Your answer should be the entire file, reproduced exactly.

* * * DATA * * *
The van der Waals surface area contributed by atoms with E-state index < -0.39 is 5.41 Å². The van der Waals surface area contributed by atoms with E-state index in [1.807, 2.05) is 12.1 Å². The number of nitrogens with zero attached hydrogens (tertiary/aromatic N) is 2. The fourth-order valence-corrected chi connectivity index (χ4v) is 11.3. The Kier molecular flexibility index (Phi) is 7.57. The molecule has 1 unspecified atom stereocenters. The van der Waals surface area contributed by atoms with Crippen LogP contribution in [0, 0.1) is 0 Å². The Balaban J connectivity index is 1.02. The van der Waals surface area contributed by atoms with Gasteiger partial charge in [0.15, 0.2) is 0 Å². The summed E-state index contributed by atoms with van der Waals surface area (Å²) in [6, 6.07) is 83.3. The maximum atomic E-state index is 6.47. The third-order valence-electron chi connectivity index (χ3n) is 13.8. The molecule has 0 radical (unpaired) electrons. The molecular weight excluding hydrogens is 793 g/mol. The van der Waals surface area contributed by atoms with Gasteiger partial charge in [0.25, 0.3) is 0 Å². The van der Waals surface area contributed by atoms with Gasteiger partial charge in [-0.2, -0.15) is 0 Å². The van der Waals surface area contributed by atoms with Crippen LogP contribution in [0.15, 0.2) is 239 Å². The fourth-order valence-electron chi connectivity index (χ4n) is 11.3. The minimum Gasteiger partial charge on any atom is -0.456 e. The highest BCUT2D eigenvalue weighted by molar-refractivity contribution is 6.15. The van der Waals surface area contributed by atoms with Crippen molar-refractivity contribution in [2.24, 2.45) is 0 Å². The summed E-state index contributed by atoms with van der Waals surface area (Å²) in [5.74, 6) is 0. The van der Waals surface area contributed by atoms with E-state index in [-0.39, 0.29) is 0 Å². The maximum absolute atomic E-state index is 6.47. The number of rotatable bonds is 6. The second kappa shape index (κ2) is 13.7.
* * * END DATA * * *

The van der Waals surface area contributed by atoms with E-state index < -0.39 is 5.41 Å². The van der Waals surface area contributed by atoms with E-state index in [1.807, 2.05) is 12.1 Å². The number of nitrogens with zero attached hydrogens (tertiary/aromatic N) is 2. The fourth-order valence-corrected chi connectivity index (χ4v) is 11.3. The Kier molecular flexibility index (Phi) is 7.57. The molecule has 1 unspecified atom stereocenters. The van der Waals surface area contributed by atoms with Crippen LogP contribution in [0, 0.1) is 0 Å². The Balaban J connectivity index is 1.02. The van der Waals surface area contributed by atoms with Gasteiger partial charge in [0.15, 0.2) is 0 Å². The summed E-state index contributed by atoms with van der Waals surface area (Å²) in [6, 6.07) is 83.3. The maximum atomic E-state index is 6.47. The third-order valence-electron chi connectivity index (χ3n) is 13.8. The molecule has 0 radical (unpaired) electrons. The molecular weight excluding hydrogens is 793 g/mol. The van der Waals surface area contributed by atoms with Gasteiger partial charge in [0.25, 0.3) is 0 Å². The van der Waals surface area contributed by atoms with Gasteiger partial charge in [-0.2, -0.15) is 0 Å². The van der Waals surface area contributed by atoms with Crippen LogP contribution in [0.15, 0.2) is 239 Å². The fourth-order valence-electron chi connectivity index (χ4n) is 11.3. The minimum Gasteiger partial charge on any atom is -0.456 e. The highest BCUT2D eigenvalue weighted by molar-refractivity contribution is 6.15. The van der Waals surface area contributed by atoms with Crippen molar-refractivity contribution in [2.24, 2.45) is 0 Å². The summed E-state index contributed by atoms with van der Waals surface area (Å²) in [5.74, 6) is 0. The van der Waals surface area contributed by atoms with E-state index in [-0.39, 0.29) is 0 Å². The maximum absolute atomic E-state index is 6.47. The number of rotatable bonds is 6. The second kappa shape index (κ2) is 13.7.